What Different Game Development Positions Make And Why

Titanfall design team

One of the biggest misconceptions surrounding video games, especially among people unfamiliar with the industry, is that everyone involved in making them eventually gets rich. After all, franchises like Call of Duty and Assassin’s Creed sell millions of copies annually. With said games selling for around $60 a copy in the U.S., there’s obviously plenty of money to go around for full-time game developers.

Although that’s not exactly the case, people who work in the gaming industry do have some pretty good salaries. Making games is a very challenging and time-consuming endeavor, which is why those who do land a job at a good studio get paid well. Below you’ll find the average income for game developers in various categories, including a bit about why they make what they do. These numbers are based off Gamasutra’s annual Salary Survey that involves asking more than 4,000 developers how much they made in 2013.

Quality Assurance: $54,833

It’s no surprise that game testers usually make the least amount of money. This is because testers aren’t heavily involved in the development process and, unlike other positions, they don’t even need a college degree to get hired. In fact, most developers often hire kids fresh out of high school that are fine with working very long hours, including weekends, just to say they have a job in the industry. Note that QA positions are usually temporary since there’s only a certain time period in development where extensive testing is required.

Artists and Animators: $74,349

On average, the people who bring the game designer’s ideas to life tend to earn a good annual salary. Artists are always in demand in the gaming industry, especially those with relevant college degrees and/or years of experience under their belt. Keep in mind that what artists in different categories actually make can vary. In other words, the number above reflects all artists and animators rather than what the salary is for only environmental artists, concept artists, 3D animators, etc.

Game Designers: $73,864

We don’t blame you if you were expecting game designers to make more money than at least producers or even programmers. While the role of game designer is considered one of the best and most rewarding, it’s not very high on the list when it comes to which positions pay the most on average. This may be because everyone wants to be a game designer and not a schedule-pushing producer or engine-coding programmer. $70K+ is still is a pretty good annual paycheck though, especially since you’re doing what you love for a living and have arguably the coolest title.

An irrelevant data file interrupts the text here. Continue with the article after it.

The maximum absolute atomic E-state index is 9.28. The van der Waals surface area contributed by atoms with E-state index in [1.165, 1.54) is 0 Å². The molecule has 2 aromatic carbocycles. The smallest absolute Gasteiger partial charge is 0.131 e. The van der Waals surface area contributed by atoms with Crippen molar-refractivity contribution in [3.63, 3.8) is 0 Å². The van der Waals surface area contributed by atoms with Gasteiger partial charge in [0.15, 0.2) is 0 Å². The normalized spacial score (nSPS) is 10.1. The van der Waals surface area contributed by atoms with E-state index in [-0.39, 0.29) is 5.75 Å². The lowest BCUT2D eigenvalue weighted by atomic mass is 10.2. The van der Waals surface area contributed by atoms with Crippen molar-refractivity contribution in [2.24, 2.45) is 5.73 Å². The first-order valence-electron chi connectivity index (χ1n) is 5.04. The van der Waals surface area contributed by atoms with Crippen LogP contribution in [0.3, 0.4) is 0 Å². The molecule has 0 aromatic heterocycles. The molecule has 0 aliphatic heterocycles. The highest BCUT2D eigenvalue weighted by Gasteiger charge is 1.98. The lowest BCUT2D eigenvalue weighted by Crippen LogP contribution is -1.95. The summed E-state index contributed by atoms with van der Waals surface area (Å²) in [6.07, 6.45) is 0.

Producers: $82,286

The job of a video game producer isn’t easy, which is why they get paid pretty well. A producer is usually the one who oversees the development and funding of the project, which including negotiating contracts, maintaining schedules and budgets, pushing the team to meet milestones, arranging groups for testing, and keeping the team motivated. Game producers with half a decade of experience and at well-known companies have been known to make more than $125,000 a year.

Programmers: $93,251

Not only do programmers have one of the most challenging jobs in the industry but they are also a must-have for every game project. After all, without anyone to code the game, it will never be more than just ideas in the mind of a designer. Another contributing factor to their high salaries is that programmers are often the ones there from start to finish, including crunch time hours as development starts wrapping up.

Audio Professionals: $95,682

The guys and gals behind your favorite video game soundtracks make a pretty good sum of cash for themselves. They also do all the sound effects and may even work with the writers and designers to get voice acting in the game. Truth be told, being an audio professional in the gaming industry is a very competitive career where one person may get hired for several games, which means less opportunities for others. That is why this salary average is so high—most of the people who were surveyed probably worked on many high-profile games.

Business and Management: $101,572

Just like in most technology and entertainment industries, the people in suits and up at the top are the ones raking in the most dough. To be fair, there’s nothing easy about being the one dealing with investors and publishers, especially when games these days can cost several millions of dollars to make. If you want to make the most cash in the gaming industry without actually helping to create games, business and management is for you.

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